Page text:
Written by: Keith Tully
Reviewed: Wednesday 25th February, 2015
Operating in the UK’s retail sector is not likely to get any easier over the course of 2015, with pressure on margins expected to continue to squeeze small and big businesses alike.
Indeed, according to the assessment of experts from the accounting giant Ernst & Young (E&Y), competition for custom among British retailers is set to be increasingly fierce as consumers shop around for what value they can find.
Whereas in previous years the chief concern for retailers has been the squeeze on consumer spending, this year the primary worry for retail businesses is whether or not they can maintain their margins as price wars become increasingly commonplace.
“There has been a significant turnaround in the sector and retailers are no longer as worried about the squeeze on disposable incomes as they take comfort in the predicted 2.9 per cent increase in consumer spending this year,” explained Julie Carlyle, head of retail at E&Y.
“However, pricing pressure, particularly in light of the vast increase in retail discounts, means there is no time for businesses to become complacent.”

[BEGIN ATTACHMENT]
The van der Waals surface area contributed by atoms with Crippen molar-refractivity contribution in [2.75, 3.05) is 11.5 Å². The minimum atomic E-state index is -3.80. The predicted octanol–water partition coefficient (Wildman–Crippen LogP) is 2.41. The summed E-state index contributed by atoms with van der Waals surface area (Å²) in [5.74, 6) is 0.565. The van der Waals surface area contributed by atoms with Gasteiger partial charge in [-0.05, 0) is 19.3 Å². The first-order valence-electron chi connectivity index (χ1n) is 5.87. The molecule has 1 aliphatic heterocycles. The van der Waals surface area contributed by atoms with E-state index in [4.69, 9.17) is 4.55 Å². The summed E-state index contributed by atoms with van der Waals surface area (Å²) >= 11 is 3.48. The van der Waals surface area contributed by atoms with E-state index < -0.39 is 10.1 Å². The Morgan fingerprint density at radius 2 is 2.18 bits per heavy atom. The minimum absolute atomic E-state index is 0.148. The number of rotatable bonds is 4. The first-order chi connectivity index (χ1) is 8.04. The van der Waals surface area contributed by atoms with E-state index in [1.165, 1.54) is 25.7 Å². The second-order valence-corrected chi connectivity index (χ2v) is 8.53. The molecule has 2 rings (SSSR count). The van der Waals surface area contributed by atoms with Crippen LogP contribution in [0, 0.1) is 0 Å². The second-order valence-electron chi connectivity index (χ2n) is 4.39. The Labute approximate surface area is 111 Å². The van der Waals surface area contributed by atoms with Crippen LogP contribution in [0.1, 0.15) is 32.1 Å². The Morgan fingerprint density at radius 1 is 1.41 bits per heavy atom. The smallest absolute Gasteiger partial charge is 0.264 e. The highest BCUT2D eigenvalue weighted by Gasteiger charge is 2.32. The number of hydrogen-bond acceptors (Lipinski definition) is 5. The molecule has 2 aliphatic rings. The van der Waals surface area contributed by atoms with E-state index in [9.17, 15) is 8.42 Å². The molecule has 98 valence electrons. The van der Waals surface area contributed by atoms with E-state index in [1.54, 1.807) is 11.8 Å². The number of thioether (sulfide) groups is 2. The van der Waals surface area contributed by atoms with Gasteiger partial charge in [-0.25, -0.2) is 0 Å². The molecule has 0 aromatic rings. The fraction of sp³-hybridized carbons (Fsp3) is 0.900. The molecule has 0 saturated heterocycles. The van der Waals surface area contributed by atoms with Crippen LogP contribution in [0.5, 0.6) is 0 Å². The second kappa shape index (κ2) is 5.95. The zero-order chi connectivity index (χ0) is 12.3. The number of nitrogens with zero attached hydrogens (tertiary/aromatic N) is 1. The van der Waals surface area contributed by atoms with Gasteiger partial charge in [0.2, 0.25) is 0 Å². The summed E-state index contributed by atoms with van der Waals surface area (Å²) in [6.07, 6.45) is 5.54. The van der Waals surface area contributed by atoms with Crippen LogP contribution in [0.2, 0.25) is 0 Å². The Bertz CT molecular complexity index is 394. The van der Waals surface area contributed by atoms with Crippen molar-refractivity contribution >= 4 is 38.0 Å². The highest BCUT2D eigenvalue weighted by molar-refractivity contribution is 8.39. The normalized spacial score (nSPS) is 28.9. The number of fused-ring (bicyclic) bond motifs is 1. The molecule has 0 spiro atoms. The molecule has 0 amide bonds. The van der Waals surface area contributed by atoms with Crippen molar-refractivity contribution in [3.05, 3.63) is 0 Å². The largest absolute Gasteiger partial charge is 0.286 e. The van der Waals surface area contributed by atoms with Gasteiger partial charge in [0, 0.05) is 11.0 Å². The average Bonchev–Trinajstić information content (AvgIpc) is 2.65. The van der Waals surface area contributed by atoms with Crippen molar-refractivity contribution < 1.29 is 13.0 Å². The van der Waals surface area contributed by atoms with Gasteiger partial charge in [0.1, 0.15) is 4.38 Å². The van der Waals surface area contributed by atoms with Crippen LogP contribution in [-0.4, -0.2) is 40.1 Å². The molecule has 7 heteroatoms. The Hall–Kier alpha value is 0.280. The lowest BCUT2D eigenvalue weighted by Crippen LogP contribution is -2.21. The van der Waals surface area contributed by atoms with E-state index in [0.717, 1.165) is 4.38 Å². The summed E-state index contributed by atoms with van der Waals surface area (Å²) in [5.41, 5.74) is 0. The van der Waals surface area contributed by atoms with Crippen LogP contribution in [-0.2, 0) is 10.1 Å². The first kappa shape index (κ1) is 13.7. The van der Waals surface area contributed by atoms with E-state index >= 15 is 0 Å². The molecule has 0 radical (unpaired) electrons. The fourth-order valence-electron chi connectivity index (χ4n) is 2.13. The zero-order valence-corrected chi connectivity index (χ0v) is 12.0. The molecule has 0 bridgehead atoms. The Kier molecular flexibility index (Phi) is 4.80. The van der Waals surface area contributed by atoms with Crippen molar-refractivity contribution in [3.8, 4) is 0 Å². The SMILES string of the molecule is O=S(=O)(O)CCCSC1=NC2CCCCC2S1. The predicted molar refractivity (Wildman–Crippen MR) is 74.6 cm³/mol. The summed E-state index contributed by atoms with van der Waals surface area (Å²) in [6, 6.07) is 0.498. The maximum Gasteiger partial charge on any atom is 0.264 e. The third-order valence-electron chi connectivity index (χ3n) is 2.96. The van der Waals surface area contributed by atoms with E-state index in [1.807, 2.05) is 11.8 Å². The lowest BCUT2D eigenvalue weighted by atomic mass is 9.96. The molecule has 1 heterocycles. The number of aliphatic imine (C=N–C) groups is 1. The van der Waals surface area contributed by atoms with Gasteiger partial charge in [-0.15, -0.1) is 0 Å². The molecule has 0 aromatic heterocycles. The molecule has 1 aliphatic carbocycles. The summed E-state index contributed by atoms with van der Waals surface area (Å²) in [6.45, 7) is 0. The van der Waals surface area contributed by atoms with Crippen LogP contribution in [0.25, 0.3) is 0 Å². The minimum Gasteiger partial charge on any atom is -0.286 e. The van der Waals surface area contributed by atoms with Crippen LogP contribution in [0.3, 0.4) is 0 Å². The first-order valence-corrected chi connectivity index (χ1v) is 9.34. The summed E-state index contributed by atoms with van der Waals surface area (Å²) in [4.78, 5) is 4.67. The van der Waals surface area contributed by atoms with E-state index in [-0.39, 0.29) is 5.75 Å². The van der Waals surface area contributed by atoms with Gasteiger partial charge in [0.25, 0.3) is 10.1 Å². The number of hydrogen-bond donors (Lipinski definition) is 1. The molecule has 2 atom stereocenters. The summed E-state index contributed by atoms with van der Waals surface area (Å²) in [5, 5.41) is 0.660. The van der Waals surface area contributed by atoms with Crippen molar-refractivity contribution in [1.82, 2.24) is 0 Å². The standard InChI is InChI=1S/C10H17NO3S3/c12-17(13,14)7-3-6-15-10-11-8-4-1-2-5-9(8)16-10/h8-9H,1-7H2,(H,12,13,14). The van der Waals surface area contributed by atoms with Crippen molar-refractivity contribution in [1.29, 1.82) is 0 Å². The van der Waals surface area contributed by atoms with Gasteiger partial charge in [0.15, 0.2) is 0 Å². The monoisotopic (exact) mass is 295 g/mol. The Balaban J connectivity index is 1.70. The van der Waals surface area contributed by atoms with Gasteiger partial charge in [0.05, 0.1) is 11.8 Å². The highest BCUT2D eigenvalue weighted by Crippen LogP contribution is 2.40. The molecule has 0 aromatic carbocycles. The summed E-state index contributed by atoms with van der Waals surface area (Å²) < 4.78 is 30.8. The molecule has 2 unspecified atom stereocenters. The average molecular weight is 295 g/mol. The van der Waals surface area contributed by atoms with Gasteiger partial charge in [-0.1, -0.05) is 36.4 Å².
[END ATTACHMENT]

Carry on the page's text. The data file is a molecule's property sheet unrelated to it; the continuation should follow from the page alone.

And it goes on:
As well as restraining costs, UK retailers will face the challenge of managing their infrastructure as consumers come to expect heavy discounts to be offered at particular times of year. Perhaps most notable among these “exaggerated peaks in demand” is Black Friday, which last year emerged as a sales-focussed phenomena of real significance in the UK.
On that subject, E&Y said: “Black Friday 2014 has changed the shape of Christmas trading and is now an established event that is here to stay.
“However, retailers must be better prepared for it this year by engaging suppliers earlier, to help protect the bottom line, and ensuring more merchandise planning is in place.”
E&Y quizzed around 150 contributors to a recent panel discussion on the issues facing the UK’s retail sector in the coming months with 45 per cent citing maintaining or improving margins as their number one challenge.
A majority of those polled suggested that everyday pressures on pricing levels would be the leading cause of a squeeze on their operating margins.
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